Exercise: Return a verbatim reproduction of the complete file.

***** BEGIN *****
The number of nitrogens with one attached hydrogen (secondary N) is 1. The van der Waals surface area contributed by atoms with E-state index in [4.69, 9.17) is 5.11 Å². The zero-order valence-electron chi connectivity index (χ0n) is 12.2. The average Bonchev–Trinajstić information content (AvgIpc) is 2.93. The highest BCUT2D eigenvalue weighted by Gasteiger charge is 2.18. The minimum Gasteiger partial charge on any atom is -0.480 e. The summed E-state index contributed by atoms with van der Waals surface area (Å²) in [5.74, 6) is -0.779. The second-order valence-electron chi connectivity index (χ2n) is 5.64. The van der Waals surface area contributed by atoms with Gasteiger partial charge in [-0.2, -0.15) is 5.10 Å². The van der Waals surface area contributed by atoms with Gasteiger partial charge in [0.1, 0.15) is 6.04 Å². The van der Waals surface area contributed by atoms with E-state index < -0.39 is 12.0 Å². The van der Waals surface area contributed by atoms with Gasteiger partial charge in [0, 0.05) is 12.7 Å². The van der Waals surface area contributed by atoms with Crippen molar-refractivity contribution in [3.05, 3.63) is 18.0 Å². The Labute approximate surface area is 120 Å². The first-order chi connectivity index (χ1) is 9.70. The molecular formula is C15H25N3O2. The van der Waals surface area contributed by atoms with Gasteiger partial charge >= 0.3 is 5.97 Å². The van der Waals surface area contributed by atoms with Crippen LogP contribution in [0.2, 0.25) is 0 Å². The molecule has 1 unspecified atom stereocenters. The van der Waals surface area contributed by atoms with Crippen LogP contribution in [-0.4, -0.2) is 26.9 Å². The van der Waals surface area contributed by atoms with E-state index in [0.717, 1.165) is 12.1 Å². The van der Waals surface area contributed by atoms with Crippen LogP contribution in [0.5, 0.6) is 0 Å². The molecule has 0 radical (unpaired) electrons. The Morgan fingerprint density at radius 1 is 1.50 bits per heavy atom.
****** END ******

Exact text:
The number of nitrogens with one attached hydrogen (secondary N) is 1. The van der Waals surface area contributed by atoms with E-state index in [4.69, 9.17) is 5.11 Å². The zero-order valence-electron chi connectivity index (χ0n) is 12.2. The average Bonchev–Trinajstić information content (AvgIpc) is 2.93. The highest BCUT2D eigenvalue weighted by Gasteiger charge is 2.18. The minimum Gasteiger partial charge on any atom is -0.480 e. The summed E-state index contributed by atoms with van der Waals surface area (Å²) in [5.74, 6) is -0.779. The second-order valence-electron chi connectivity index (χ2n) is 5.64. The van der Waals surface area contributed by atoms with Gasteiger partial charge in [-0.2, -0.15) is 5.10 Å². The van der Waals surface area contributed by atoms with Gasteiger partial charge in [0.1, 0.15) is 6.04 Å². The van der Waals surface area contributed by atoms with E-state index < -0.39 is 12.0 Å². The van der Waals surface area contributed by atoms with Gasteiger partial charge in [0, 0.05) is 12.7 Å². The van der Waals surface area contributed by atoms with Crippen molar-refractivity contribution in [3.05, 3.63) is 18.0 Å². The Labute approximate surface area is 120 Å². The first-order chi connectivity index (χ1) is 9.70. The molecular formula is C15H25N3O2. The van der Waals surface area contributed by atoms with Gasteiger partial charge >= 0.3 is 5.97 Å². The van der Waals surface area contributed by atoms with Crippen LogP contribution in [0.2, 0.25) is 0 Å². The molecule has 1 unspecified atom stereocenters. The van der Waals surface area contributed by atoms with Crippen LogP contribution in [-0.4, -0.2) is 26.9 Å². The van der Waals surface area contributed by atoms with E-state index in [0.717, 1.165) is 12.1 Å². The van der Waals surface area contributed by atoms with Crippen LogP contribution in [0.5, 0.6) is 0 Å². The molecule has 0 radical (unpaired) electrons. The Morgan fingerprint density at radius 1 is 1.50 bits per heavy atom.